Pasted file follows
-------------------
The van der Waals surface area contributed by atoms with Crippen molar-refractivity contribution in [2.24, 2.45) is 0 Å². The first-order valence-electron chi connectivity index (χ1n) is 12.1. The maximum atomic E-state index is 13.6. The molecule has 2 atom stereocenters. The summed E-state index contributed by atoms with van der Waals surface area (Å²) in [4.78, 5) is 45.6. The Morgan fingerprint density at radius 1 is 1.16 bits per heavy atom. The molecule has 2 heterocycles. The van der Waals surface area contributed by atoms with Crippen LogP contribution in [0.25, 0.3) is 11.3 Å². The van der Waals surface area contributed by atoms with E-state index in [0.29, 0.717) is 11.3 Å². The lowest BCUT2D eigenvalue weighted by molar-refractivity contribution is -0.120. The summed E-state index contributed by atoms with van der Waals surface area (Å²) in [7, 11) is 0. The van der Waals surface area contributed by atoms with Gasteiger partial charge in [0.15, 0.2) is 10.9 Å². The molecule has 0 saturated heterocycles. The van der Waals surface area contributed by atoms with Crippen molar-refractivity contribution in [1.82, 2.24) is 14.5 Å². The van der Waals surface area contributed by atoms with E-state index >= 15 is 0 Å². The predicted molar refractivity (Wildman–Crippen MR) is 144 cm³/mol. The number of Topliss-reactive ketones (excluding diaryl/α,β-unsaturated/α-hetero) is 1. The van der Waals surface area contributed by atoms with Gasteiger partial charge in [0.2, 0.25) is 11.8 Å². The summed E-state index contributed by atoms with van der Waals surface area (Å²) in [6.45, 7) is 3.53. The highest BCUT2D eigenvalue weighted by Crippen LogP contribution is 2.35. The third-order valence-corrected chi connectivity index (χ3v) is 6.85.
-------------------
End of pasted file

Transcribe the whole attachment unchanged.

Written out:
The van der Waals surface area contributed by atoms with Crippen molar-refractivity contribution in [2.24, 2.45) is 0 Å². The first-order valence-electron chi connectivity index (χ1n) is 12.1. The maximum atomic E-state index is 13.6. The molecule has 2 atom stereocenters. The summed E-state index contributed by atoms with van der Waals surface area (Å²) in [4.78, 5) is 45.6. The Morgan fingerprint density at radius 1 is 1.16 bits per heavy atom. The molecule has 2 heterocycles. The van der Waals surface area contributed by atoms with Crippen LogP contribution in [0.25, 0.3) is 11.3 Å². The van der Waals surface area contributed by atoms with E-state index in [0.29, 0.717) is 11.3 Å². The lowest BCUT2D eigenvalue weighted by molar-refractivity contribution is -0.120. The summed E-state index contributed by atoms with van der Waals surface area (Å²) in [7, 11) is 0. The van der Waals surface area contributed by atoms with Gasteiger partial charge in [0.15, 0.2) is 10.9 Å². The molecule has 0 saturated heterocycles. The van der Waals surface area contributed by atoms with Crippen molar-refractivity contribution in [1.82, 2.24) is 14.5 Å². The van der Waals surface area contributed by atoms with E-state index >= 15 is 0 Å². The predicted molar refractivity (Wildman–Crippen MR) is 144 cm³/mol. The number of Topliss-reactive ketones (excluding diaryl/α,β-unsaturated/α-hetero) is 1. The van der Waals surface area contributed by atoms with Gasteiger partial charge in [0.2, 0.25) is 11.8 Å². The summed E-state index contributed by atoms with van der Waals surface area (Å²) in [6.45, 7) is 3.53. The highest BCUT2D eigenvalue weighted by Crippen LogP contribution is 2.35. The third-order valence-corrected chi connectivity index (χ3v) is 6.85.